U.S. Disciplinary Barracks
Fort Leavenworth, Kansas
March 15, 2003
The Castle lay in ruins that bitter late-winter morning. Huge wrecking balls were pulverizing the formidable brick structure, once the American military's sole maximum-security prison.
In the backseat of a blue Ford sedan, U.S. Army Major General Percival Barrens barely glanced out his window at the destruction. A lean African American with short iron-gray hair and a face that revealed nothing, General Barrens's attention was focused a mile ahead on the new military prison that replaced the Castle.
"What are the chances he accepts, General?" asked the woman in a dark pantsuit sitting beside him. Her name was Ellen Wolfe. Attractive, chilly, with short blonde hair, Wolfe worked for the Central Intelligence Agency.
"Man who's been through as much as he has, it's hard to say," Barrens replied as they pulled into the parking lot outside the visitors' entrance to the U.S. Disciplinary Barracks.
The USDB was more like a fortress than a prison and featured the kind of security common at so-called "super-max" facilities such as Pelican Bay State Prison in California and the U.S. Penitentiary, Florence in Colorado. Guards in the towers carried submachine guns. Guards inside worked in bulletproof "pods" with portholes for shotguns. They operated gates, air locks, and the lives of prisoners with computer controls and dispassion.
Inside, one such guard nodded at General Barrens and Wolfe and slid their identification back into a steel retractable box. They retrieved their papers and passed through an air lock, where they submitted to a body scan.
On the other side, they were met by Colonel Harrison Craig, commandant of the USDB, who looked at Barrens and said, "This kind of short notice is most unusual, General. Completely out of protocol and--"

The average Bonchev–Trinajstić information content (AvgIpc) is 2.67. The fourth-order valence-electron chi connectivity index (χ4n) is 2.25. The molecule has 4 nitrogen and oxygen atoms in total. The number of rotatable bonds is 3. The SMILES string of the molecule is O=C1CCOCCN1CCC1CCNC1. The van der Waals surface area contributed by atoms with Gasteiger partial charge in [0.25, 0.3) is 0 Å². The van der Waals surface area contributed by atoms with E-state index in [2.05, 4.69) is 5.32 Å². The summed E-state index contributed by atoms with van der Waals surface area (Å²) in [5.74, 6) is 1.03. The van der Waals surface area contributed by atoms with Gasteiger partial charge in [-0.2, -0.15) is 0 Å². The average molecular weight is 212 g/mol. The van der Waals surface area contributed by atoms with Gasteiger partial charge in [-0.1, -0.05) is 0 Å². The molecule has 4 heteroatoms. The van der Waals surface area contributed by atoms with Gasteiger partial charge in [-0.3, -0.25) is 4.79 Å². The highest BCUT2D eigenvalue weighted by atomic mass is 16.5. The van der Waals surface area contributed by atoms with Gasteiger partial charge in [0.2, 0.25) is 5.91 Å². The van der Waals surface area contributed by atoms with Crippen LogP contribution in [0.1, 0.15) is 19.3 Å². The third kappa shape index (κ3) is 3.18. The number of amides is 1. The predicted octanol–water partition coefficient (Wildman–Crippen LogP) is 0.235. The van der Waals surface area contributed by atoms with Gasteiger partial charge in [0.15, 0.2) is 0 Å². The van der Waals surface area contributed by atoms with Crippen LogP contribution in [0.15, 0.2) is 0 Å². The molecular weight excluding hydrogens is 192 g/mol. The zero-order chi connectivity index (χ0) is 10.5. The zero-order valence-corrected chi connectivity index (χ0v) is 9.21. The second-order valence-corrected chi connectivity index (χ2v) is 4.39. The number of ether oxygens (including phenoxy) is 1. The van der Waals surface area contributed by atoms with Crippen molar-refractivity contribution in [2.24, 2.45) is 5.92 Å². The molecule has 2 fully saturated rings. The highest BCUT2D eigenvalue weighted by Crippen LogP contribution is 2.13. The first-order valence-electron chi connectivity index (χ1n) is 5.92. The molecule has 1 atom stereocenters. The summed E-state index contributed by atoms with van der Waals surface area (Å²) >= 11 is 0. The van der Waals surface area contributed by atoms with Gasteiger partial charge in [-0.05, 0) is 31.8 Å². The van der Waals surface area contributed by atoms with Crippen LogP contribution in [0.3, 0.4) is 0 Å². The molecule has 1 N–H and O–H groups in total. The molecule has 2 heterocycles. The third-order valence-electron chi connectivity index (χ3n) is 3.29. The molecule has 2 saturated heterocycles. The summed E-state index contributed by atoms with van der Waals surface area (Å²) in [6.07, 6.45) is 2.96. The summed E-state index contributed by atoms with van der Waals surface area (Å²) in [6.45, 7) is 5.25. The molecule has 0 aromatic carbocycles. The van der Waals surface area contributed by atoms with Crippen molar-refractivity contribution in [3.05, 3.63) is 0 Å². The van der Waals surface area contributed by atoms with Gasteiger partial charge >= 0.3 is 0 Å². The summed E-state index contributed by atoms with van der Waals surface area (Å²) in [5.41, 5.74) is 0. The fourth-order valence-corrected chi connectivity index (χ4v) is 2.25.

"I don't give a damn, and neither does the secretary of defense," the general barked.
"Where is he, Colonel?"
Colonel Craig's cheeks burned and his jaw stiffened, but he replied, "Special segregated facility. Follow me, sir."
"Segregated?" Wolfe asked. "He did nothing violent that I--"
"A precautionary measure," the colonel snapped. "Have you read his file?"
The general said nothing. But the details of the complete file--not one the commandant had seen--sped through Barrens's brain. The inmate he was about to meet had seven years with U.S. Special Forces, Rangers first and then as part of a JSOC unit, an elite team drawn from all four branches of the military. He spoke eight languages and tested genius on IQ tests. A master of disguise and subterfuge, he was an expert in hand-to-hand combat and versed in virtually every kind of weapon known to man. He had also endured one of the strangest childhoods Barrens had ever heard of....
"General?" Wolfe said.
Barrens had fallen behind. He hustled to catch up. He, the CIA officer, and the warden passed through six more sets of steel bars and doors, climbed a stairway, ducked through a hatch, and eased out onto a catwalk of sorts. The opaque roof allowed little natural light. Below the catwalk and to either side were rows of deep rectangular cement wells, exercise yards for the segregated prisoners, who used them one hour out of twenty-four.
"That's him," Colonel Craig said, gesturing to the second exercise yard on the right and the shirtless man in his late twenties doing handstand push-ups. "Robin Monarch."
Monarch appeared to have heard the warden because he came to his feet fluidly, changed directions with the grace of a natural athlete, and looked up at the three on the catwalk. Better than six feet tall, lean, and hard-muscled, the prisoner had a dusky tone to his skin and possessed a handsome face of smoothly melded features. He was, as Barrens had heard him described, "a man who could fit in almost anywhere."
Monarch's almond-shaped and -colored eyes took in the warden and Wolfe, whose nostrils flared under his gaze, before fixing on Barrens and the two stars he wore on either shoulder. His attention remained on the general, even when Colonel Craig said, "Exercise is over, Monarch. You have visitors."
Five minutes later, guards armed with pump-action shotguns led the now manacled prisoner into a room bare but for a table and four chairs bolted to the floor. Barrens, with Wolfe beside him, sat facing Monarch.